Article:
How to Manage Menopause Mood Swings

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It’s not your imagination, and you’re not crazy. It’s a fact that menopause has a real effect on the emotional health of millions of women. Research shows that the drop in estrogen levels during perimenopause (the two to eight years leading up to menopause) and menopause may affect mood. Toss in menopausal symptoms such as sleep problems, hot flashes, night sweats and fatigue, and your well-being can suffer.

Many women adapt smoothly to the changes that this stage of life brings and enjoy the freedom to expand work and social activities. However, others find that perimenopause or menopause can trigger depression.

Simple as it sounds, going to bed and waking up at the same time every day can make a big difference.

“Some women experience empty-nest syndrome when children leave home,” says Joy Witwer, LISW-S at Samaritan Behavioral Health. “Others feel the squeeze of being part of the ‘sandwich generation,’ with kids still at home and elderly parents who need help.” Still others may mourn the loss of no longer being able to have children.

Know These Common Menopausal Symptoms

  • Mood swings
  • Irritability
  • Tearfulness
  • Anxiety
  • Depression

What You Can Do to Feel Better

If your emotional state is affecting your quality of life:How to Manage Menopause Mood Swings - In Content

  • Talk to your doc: Find out if you need treatment for your symptoms. Depression during menopause is treated the same as depression at any point in your life.
  • Get enough sleep: Simple as it sounds, going to bed and waking up at the same time every day can make a big difference.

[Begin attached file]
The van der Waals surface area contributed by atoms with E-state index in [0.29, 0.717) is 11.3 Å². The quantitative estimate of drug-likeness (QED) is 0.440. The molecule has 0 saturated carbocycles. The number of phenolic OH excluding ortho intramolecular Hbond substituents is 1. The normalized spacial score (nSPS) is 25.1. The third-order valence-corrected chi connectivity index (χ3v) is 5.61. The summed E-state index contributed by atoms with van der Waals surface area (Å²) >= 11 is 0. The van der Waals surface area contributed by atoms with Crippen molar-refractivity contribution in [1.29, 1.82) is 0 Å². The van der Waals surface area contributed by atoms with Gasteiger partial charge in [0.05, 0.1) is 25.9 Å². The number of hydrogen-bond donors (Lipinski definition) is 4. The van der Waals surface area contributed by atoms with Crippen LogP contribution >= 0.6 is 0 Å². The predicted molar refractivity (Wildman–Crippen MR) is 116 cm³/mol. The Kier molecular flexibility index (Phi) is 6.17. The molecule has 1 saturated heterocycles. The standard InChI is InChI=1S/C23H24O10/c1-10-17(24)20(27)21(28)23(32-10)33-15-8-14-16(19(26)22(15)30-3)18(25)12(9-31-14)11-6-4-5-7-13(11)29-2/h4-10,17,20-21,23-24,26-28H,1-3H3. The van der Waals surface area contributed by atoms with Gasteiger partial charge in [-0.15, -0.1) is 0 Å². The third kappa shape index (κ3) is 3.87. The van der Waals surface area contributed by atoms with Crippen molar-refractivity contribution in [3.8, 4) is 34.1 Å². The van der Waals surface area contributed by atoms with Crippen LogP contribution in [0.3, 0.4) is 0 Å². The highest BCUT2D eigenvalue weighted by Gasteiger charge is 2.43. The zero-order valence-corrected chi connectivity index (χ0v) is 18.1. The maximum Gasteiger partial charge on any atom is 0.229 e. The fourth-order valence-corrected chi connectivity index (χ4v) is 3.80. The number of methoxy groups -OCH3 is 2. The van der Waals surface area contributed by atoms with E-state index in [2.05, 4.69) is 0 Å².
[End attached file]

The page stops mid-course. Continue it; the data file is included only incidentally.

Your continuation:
• Get moving: Even 30 minutes of daily activity can lift your mood.
  • Drop the superwoman act: Set limits, and find healthy ways to unwind, such as relaxation techniques, diving into a juicy novel or walking in the park.
  • Grab some girlfriend time: Talking to friends or joining a support group of women who are going through the same thing can be just what you need. Also consider professional counseling to talk through your issues and fears.
  • Is MHT right for me? Some women take hormones, called menopausal hormone therapy (MHT). Previously called hormone replacement therapy, or HRT, MRT has been linked with some risks. If you go this route, consult with your doctor about using the lowest dose that helps for the shortest possible time.
  • Consider other meds: Antidepressants may be a good choice for women who don’t want to take MHT.

It's easy to get the care you need.

See a Premier Physician Network provider near you.

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